El Niño conditions continue to sputter in the tropical Pacific Ocean, pushing back the odds of even a weak El Niño emerging this winter, forecasters said today (Nov. 6).
The National Climate Prediction Center now puts the chances of an El Niño at 58 percent, a sharp drop from the 80 percent chance forecasted in June.
An El Niño forms when the warmest surface water in the equatorial Pacific drifts eastward, toward South America. The strong early forecast from the Climate Prediction Center (CPC) and other climate modelers came about thanks to an enormous blob of hotter-than-average water spotted in the central and eastern Pacific this spring. [ Fishy Rain to Fire Whirlwinds: The World's Weirdest Weather ]
However, it takes more than warm ocean temperatures to declare an El Niño. Weather experts also want to see the ocean and atmosphere lock in to the new regime, with more westerly low-level winds and an eastward shift in cloudiness and rainfall.
There have been a few bursts of westerly winds since June, but overall, the expected atmospheric pattern failed to take hold, like a car engine that revs but won't start. As a result, the likelihood of an El Niño has dropped month by month.
"Right now, only the ocean is passing the test," said Anthony Barnston, chief forecaster at Columbia University's International Research Institute for Climate and Society in New York. "The average sea surface temperatures are high enough to pass as a weak El Niño, but the atmospheric indicators are like neutral years."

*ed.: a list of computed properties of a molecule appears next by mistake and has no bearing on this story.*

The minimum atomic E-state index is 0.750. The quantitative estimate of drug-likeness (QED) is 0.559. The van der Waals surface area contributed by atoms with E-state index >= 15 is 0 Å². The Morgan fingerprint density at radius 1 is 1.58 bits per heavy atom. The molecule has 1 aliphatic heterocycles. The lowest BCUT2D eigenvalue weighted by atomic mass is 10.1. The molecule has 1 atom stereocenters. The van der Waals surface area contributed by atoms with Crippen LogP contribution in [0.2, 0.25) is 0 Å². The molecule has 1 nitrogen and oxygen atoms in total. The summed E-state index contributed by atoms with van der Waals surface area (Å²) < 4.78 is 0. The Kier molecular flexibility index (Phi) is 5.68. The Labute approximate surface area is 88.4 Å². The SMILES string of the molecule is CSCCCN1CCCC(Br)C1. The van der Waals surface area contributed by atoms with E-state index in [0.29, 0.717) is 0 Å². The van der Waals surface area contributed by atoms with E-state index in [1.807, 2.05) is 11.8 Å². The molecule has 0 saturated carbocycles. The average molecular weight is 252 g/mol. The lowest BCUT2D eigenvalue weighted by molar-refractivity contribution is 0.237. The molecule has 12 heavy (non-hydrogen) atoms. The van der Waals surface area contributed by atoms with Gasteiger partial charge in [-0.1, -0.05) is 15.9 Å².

Because El Niño events usually peak in December, there's not much time left for the atmosphere to fire up its winds and storms. "It's now or never," Barnston told Live Science. "The season is just about over."
If an El Niño does materialize in the next few weeks, it could last until March or April. Otherwise, if the phenomenon fails to appear, the pool of warm, tropical water will persist, making ocean conditions favorable for another try next summer. "The storehouse of heat sets the stage for a good possibility of an El Niño for the following year," Barnston said.
El Niño events typically occur every three to five years but can cycle over as much as two to seven years. Researchers aren't sure what triggers El Niño, a natural climate cycle that fiddles with storms, rainfall and drought worldwide.
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